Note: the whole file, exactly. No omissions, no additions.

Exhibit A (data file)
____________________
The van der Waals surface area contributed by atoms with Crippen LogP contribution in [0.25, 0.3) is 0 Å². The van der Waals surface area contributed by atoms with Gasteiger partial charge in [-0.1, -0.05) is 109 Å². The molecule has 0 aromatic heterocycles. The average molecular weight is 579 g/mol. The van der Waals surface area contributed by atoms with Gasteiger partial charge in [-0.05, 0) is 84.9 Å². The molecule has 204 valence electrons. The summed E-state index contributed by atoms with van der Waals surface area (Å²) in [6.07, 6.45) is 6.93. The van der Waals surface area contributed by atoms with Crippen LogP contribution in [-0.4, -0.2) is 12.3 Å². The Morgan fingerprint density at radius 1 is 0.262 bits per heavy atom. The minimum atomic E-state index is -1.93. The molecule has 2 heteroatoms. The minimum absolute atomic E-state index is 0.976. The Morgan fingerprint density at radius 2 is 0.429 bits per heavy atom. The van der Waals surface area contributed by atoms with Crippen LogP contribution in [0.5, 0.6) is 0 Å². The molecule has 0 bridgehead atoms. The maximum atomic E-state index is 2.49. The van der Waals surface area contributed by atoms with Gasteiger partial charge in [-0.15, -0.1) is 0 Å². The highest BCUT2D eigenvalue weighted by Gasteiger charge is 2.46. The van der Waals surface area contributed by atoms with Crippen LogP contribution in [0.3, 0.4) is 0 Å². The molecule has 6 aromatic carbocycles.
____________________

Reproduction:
The van der Waals surface area contributed by atoms with Crippen LogP contribution in [0.25, 0.3) is 0 Å². The van der Waals surface area contributed by atoms with Gasteiger partial charge in [-0.1, -0.05) is 109 Å². The molecule has 0 aromatic heterocycles. The average molecular weight is 579 g/mol. The van der Waals surface area contributed by atoms with Gasteiger partial charge in [-0.05, 0) is 84.9 Å². The molecule has 204 valence electrons. The summed E-state index contributed by atoms with van der Waals surface area (Å²) in [6.07, 6.45) is 6.93. The van der Waals surface area contributed by atoms with Crippen LogP contribution in [-0.4, -0.2) is 12.3 Å². The Morgan fingerprint density at radius 1 is 0.262 bits per heavy atom. The minimum atomic E-state index is -1.93. The molecule has 2 heteroatoms. The minimum absolute atomic E-state index is 0.976. The Morgan fingerprint density at radius 2 is 0.429 bits per heavy atom. The van der Waals surface area contributed by atoms with Crippen LogP contribution in [0.5, 0.6) is 0 Å². The molecule has 0 bridgehead atoms. The maximum atomic E-state index is 2.49. The van der Waals surface area contributed by atoms with Gasteiger partial charge in [-0.15, -0.1) is 0 Å². The highest BCUT2D eigenvalue weighted by Gasteiger charge is 2.46. The van der Waals surface area contributed by atoms with Crippen LogP contribution in [0.3, 0.4) is 0 Å². The molecule has 6 aromatic carbocycles.